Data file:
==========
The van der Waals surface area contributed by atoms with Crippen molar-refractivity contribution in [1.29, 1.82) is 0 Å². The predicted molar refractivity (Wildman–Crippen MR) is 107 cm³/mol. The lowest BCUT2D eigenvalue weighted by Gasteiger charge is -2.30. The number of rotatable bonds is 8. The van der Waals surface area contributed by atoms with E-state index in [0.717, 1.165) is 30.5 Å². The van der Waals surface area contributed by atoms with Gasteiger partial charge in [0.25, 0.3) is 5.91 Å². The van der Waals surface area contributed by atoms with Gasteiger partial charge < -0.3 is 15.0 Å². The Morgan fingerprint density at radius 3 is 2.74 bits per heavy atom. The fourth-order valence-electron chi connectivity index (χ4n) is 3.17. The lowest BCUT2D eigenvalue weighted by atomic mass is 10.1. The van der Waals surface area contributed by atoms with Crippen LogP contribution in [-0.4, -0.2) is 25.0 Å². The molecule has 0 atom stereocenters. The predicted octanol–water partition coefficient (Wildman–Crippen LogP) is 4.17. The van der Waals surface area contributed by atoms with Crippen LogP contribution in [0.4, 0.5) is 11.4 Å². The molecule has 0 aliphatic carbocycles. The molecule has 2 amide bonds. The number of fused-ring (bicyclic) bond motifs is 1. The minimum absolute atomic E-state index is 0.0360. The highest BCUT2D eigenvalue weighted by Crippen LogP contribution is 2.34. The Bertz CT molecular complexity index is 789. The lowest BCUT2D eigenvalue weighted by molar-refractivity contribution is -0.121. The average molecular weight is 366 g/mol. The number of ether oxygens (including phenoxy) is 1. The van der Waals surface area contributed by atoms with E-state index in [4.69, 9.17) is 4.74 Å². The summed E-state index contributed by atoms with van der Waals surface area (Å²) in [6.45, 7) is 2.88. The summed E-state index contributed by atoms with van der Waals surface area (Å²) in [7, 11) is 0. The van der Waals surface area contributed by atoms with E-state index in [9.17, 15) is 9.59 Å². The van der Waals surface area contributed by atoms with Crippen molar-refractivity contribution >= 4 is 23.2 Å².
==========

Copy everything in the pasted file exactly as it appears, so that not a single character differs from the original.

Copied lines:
The van der Waals surface area contributed by atoms with Crippen molar-refractivity contribution in [1.29, 1.82) is 0 Å². The predicted molar refractivity (Wildman–Crippen MR) is 107 cm³/mol. The lowest BCUT2D eigenvalue weighted by Gasteiger charge is -2.30. The number of rotatable bonds is 8. The van der Waals surface area contributed by atoms with E-state index in [0.717, 1.165) is 30.5 Å². The van der Waals surface area contributed by atoms with Gasteiger partial charge in [0.25, 0.3) is 5.91 Å². The van der Waals surface area contributed by atoms with Gasteiger partial charge < -0.3 is 15.0 Å². The Morgan fingerprint density at radius 3 is 2.74 bits per heavy atom. The fourth-order valence-electron chi connectivity index (χ4n) is 3.17. The lowest BCUT2D eigenvalue weighted by atomic mass is 10.1. The van der Waals surface area contributed by atoms with Crippen LogP contribution in [-0.4, -0.2) is 25.0 Å². The molecule has 0 atom stereocenters. The predicted octanol–water partition coefficient (Wildman–Crippen LogP) is 4.17. The van der Waals surface area contributed by atoms with Crippen LogP contribution in [0.4, 0.5) is 11.4 Å². The molecule has 0 aliphatic carbocycles. The molecule has 2 amide bonds. The number of fused-ring (bicyclic) bond motifs is 1. The minimum absolute atomic E-state index is 0.0360. The highest BCUT2D eigenvalue weighted by Crippen LogP contribution is 2.34. The Bertz CT molecular complexity index is 789. The lowest BCUT2D eigenvalue weighted by molar-refractivity contribution is -0.121. The average molecular weight is 366 g/mol. The number of ether oxygens (including phenoxy) is 1. The van der Waals surface area contributed by atoms with E-state index in [4.69, 9.17) is 4.74 Å². The summed E-state index contributed by atoms with van der Waals surface area (Å²) in [6.45, 7) is 2.88. The summed E-state index contributed by atoms with van der Waals surface area (Å²) in [7, 11) is 0. The van der Waals surface area contributed by atoms with E-state index in [9.17, 15) is 9.59 Å². The van der Waals surface area contributed by atoms with Crippen molar-refractivity contribution >= 4 is 23.2 Å².